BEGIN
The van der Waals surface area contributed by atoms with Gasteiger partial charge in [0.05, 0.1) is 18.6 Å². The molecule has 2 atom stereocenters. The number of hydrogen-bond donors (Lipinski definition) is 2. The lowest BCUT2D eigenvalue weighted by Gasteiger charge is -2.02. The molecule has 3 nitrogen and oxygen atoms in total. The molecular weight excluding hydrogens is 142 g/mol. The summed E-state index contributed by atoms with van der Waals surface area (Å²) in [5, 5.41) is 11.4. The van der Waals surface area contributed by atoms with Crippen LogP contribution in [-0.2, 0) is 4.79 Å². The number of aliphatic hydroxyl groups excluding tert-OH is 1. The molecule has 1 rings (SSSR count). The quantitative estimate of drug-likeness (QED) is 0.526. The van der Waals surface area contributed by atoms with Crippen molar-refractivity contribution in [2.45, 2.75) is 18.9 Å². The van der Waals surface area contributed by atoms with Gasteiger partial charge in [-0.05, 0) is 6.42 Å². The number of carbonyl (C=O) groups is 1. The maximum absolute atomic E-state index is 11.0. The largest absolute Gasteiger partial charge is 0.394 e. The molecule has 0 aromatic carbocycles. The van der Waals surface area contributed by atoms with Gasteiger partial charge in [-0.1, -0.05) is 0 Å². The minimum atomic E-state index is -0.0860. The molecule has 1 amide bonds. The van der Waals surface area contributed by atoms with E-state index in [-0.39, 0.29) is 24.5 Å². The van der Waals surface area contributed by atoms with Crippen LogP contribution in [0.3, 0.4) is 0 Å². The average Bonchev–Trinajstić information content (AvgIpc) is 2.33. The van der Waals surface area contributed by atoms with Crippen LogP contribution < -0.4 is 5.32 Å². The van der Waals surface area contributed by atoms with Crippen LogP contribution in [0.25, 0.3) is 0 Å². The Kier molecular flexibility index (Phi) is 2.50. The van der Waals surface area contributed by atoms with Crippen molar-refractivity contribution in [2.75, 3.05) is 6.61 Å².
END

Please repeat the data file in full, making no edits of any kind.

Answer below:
The van der Waals surface area contributed by atoms with Gasteiger partial charge in [0.05, 0.1) is 18.6 Å². The molecule has 2 atom stereocenters. The number of hydrogen-bond donors (Lipinski definition) is 2. The lowest BCUT2D eigenvalue weighted by Gasteiger charge is -2.02. The molecule has 3 nitrogen and oxygen atoms in total. The molecular weight excluding hydrogens is 142 g/mol. The summed E-state index contributed by atoms with van der Waals surface area (Å²) in [5, 5.41) is 11.4. The van der Waals surface area contributed by atoms with Crippen LogP contribution in [-0.2, 0) is 4.79 Å². The number of aliphatic hydroxyl groups excluding tert-OH is 1. The molecule has 1 rings (SSSR count). The quantitative estimate of drug-likeness (QED) is 0.526. The van der Waals surface area contributed by atoms with Crippen molar-refractivity contribution in [2.45, 2.75) is 18.9 Å². The van der Waals surface area contributed by atoms with Gasteiger partial charge in [-0.05, 0) is 6.42 Å². The number of carbonyl (C=O) groups is 1. The maximum absolute atomic E-state index is 11.0. The largest absolute Gasteiger partial charge is 0.394 e. The molecule has 0 aromatic carbocycles. The van der Waals surface area contributed by atoms with Gasteiger partial charge in [-0.1, -0.05) is 0 Å². The minimum atomic E-state index is -0.0860. The molecule has 1 amide bonds. The van der Waals surface area contributed by atoms with E-state index in [-0.39, 0.29) is 24.5 Å². The van der Waals surface area contributed by atoms with Crippen LogP contribution in [0.3, 0.4) is 0 Å². The average Bonchev–Trinajstić information content (AvgIpc) is 2.33. The van der Waals surface area contributed by atoms with Crippen LogP contribution < -0.4 is 5.32 Å². The van der Waals surface area contributed by atoms with Crippen LogP contribution in [0.25, 0.3) is 0 Å². The Kier molecular flexibility index (Phi) is 2.50. The van der Waals surface area contributed by atoms with Crippen molar-refractivity contribution in [2.75, 3.05) is 6.61 Å².